There are some questions you might want to ask yourself when buying a diamond ring. For a start, you might want to be sure that the ring is not counterfeit and that it doesn’t come from an unethical background where the mining finances warfare. Traditional certificates might help, but wouldn’t it be better if there existed a trusted system where you could be 100% certain about the supply chain? It might have been difficult to build such a system in the past, but now a new technology called Distributed Ledger Technology (DLT) makes this possible.
Blockchain is a form of DLT that has a mechanism to ensure authenticity, accuracy, and credibility of data. This is a ledger that records all the transactions in the chain but instead of being stored centrally by a provider, it is stored and maintained by members of the network in a distributed manner. When a transaction is made, it is broadcast to network members and updated on their ledgers. This means every network member has his/her own copy of the ledger, which gives better transparency and makes it impossible for the data to be tampered with or forged.
Blockchain was originally designed to be the force behind Bitcoin, a cryptocurrency that enables peer-to-peer medium-less payment. After it was first introduced, the idea of Blockchain sparked the development of many more DLT projects. Because DLT is independent of central authority, Blockchain and other DLT applications have gained popularity among those who need to build a system where data immutability and accuracy are ensured, while also providing transparency to those involved in the network.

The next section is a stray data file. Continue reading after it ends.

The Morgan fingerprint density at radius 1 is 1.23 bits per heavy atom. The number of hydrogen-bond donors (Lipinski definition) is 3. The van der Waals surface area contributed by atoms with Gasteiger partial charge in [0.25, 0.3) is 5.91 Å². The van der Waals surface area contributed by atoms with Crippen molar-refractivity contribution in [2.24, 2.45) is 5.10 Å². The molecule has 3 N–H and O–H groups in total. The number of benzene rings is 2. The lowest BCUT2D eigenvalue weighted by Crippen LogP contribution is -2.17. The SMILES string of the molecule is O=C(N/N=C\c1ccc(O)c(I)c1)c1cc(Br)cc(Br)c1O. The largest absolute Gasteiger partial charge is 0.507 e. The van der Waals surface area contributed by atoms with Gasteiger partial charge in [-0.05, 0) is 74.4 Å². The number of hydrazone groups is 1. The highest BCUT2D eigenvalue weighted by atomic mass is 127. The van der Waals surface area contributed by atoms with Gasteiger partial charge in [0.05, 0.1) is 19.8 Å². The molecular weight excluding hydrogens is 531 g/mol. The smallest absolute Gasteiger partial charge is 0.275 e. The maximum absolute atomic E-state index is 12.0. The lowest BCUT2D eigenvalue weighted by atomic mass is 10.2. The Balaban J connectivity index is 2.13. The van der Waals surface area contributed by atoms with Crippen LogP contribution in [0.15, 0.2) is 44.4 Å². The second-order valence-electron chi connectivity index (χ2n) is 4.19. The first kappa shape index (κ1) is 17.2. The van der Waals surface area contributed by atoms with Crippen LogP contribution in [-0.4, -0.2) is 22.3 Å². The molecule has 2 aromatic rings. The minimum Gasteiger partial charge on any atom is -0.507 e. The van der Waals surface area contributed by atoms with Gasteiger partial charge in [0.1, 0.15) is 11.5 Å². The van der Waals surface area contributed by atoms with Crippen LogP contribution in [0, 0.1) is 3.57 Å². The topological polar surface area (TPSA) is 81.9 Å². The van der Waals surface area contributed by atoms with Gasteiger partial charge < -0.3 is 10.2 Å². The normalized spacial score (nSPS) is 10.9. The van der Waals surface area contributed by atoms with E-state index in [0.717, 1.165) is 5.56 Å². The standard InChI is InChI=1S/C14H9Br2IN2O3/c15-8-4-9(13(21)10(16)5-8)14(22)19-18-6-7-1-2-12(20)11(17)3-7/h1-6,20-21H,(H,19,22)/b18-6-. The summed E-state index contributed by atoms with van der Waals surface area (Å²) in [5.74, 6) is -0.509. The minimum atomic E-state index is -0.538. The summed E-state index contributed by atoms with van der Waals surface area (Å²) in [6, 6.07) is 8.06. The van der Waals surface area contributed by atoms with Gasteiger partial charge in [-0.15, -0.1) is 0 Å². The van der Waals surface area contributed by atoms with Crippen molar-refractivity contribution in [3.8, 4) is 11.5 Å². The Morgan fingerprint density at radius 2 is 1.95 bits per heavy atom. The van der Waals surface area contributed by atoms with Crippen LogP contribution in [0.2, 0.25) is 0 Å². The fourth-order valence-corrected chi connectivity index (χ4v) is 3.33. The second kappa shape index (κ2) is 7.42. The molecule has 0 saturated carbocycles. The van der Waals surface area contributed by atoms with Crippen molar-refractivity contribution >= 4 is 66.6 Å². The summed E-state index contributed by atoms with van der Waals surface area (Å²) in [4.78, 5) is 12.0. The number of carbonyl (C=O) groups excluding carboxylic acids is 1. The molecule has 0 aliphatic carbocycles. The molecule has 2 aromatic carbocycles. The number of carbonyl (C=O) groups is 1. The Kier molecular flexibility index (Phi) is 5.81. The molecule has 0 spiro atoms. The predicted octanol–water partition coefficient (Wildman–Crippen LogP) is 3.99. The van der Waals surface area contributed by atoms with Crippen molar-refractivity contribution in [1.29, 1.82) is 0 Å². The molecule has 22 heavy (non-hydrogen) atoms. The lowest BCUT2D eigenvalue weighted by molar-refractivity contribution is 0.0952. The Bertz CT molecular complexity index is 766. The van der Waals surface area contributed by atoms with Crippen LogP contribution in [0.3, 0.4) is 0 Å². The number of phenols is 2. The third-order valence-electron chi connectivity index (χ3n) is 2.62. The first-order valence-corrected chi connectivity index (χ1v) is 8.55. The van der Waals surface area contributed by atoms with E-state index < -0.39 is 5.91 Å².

In recent years, we have seen more and more Blockchain and DLT applications emerging across industries. Singapore Airlines recently launched a Blockchain-based digital wallet for their mileage programme, bringing Blockchain technology closer to our daily lives. Meanwhile on the business side, Bangkok Bank is developing trade finance services on a technology platform called Corda, that enables faster, more secure, and more efficient trade between firms.
Even though it is the up and coming technology, DLT still faces criticisms from experts and sceptics. For instance, Blockchain is criticised for its high energy consumption, and its challenge in distributed network requirements, such as the capacity of computers in the network, or the amount of network participants required to ensure efficiency and security. Despite the hype, Distributed Ledger Technology is relatively new, and every day businesses and developers are working to overcome its limitations and strengthen the technology.
Thus far, we learn that Blockchain and DLT are no longer limited to the cryptocurrency space but are beginning to be used more widely. As DLT develops it will be interesting to see how many more problems it will solve, and how much further it can be blended into our daily lives. Stay tuned and don’t miss more updates on DLT, Blockchain, and innovative uses at Bangkok Bank InnoHub’s Facebook Page!
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